Search Results for: modest proposal

A Modest Proposal #6; Eight to Eighty cycling on Gloucester Road

Did you know that Gloucester Road was one of Bristol’s busiest cycle routes (Building on success – lessons from Gloucester Road)? What’s more, the number of people cycling has doubled in the last ten years whereas motor vehicle numbers have dropped by a fifth. These facts can be seen from Department for Transport Traffic Counts.

So what does this tell us? Bristol’s Cycling City money has been well spent? Not quite. Significant Cycling City money was not spent on Gloucester Road infrastructure as the end of project report makes clear. In fact people on bikes are using this route despite, not because of, its facilities for them.

As anyone who has cycled into, or out of, the City on Gloucester Road knows the only “cycling infrastructure” is, essentially, paint and bus lanes. And bus lanes are for both a human on a bike (100 kilos) and a double decker (15 tons) – hardly fair or equal!

Gloucester Road is popular because it goes where people on bikes want to go; travelling, often commuting, in and out of the City Centre from the

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A Modest Proposal #5: The Bear Pit / St James Barton Roundabout

 St James Barton roundabout remains among the worst in Bristol for cyclists. This is despite the sterling work of The Bearpit Improvement Group and the recently completed £1million scheme to provde a route around the inner edge of the roundabout at street level for pedestrians and cyclists.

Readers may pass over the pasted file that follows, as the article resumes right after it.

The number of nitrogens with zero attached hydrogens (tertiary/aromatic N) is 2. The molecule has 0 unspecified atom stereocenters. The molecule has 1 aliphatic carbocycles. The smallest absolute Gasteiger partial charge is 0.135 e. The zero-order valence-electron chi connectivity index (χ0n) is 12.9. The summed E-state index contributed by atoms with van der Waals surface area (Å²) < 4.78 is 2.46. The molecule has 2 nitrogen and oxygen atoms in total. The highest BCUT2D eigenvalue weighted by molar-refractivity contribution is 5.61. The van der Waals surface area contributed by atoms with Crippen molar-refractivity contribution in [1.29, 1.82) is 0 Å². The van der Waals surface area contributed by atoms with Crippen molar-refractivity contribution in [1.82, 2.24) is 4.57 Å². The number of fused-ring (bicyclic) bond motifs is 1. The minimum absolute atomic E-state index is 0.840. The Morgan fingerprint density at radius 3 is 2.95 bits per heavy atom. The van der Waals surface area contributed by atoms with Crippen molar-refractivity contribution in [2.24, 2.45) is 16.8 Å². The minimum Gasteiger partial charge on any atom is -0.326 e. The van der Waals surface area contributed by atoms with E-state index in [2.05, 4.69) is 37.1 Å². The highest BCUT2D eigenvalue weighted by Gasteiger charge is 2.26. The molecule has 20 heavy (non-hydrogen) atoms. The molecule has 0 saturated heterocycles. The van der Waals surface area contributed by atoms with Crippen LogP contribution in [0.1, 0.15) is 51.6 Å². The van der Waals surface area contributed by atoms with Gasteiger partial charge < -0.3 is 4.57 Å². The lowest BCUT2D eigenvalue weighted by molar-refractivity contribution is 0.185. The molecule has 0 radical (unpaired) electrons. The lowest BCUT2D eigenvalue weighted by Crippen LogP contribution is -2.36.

We hope this already outdated scheme will be the last time huge budgets will be spent forcing cycles to share busy spaces with pedestrians (see BCyC Policy on Shared Space Streets and Shared Use Pavements). However the omens are not good in Temple Quay.

Our modest proposal shows how proper Space for Cycling can be provided on this key roundabout that sits at the centre of the most heavily used routes in the city.

Taken with our A Modest Proposal #1: Pedestrianise Clifton Triangle, we can begin to get a sense of how the Inner Loop (A Modest Proposal #3) can be done.

 

A Modest Proposal #4: Clanage Road Roundabout and the Festival Way

If you want to scare yourself rigid, pop along to Clanage Road roundabout on any weekday in term time at 3.15pm. That’s the time that 1,500 kids pour out of Ashton Park School and onto the fast busy roundabout on the A369. This is a key hub on the F11 Inner Orbital Cycling Freeway in the BCyC strategic cycle network and close to F8 Festival Way Quietway.

BCyC members have been working with local residents on ideas to improve walking and cycling and the junction has been adopted as one of the priorities for the Greater Bedminster Community Partnership (see TrafficChoices tracker).

A paper making the case for change is here: Clanage-Road-Roundabout-Strategic-Route-hub-proposal-May-2015. This has been presented to the local neighbourhood partnership, GBCP, and is based on a series of raised tables, crossings and improvements to reduce the speed of the estimated daily flow of 10-20,000 vehicles. It also aims to significantly increase the number of cycle movements from the current 1200-2000.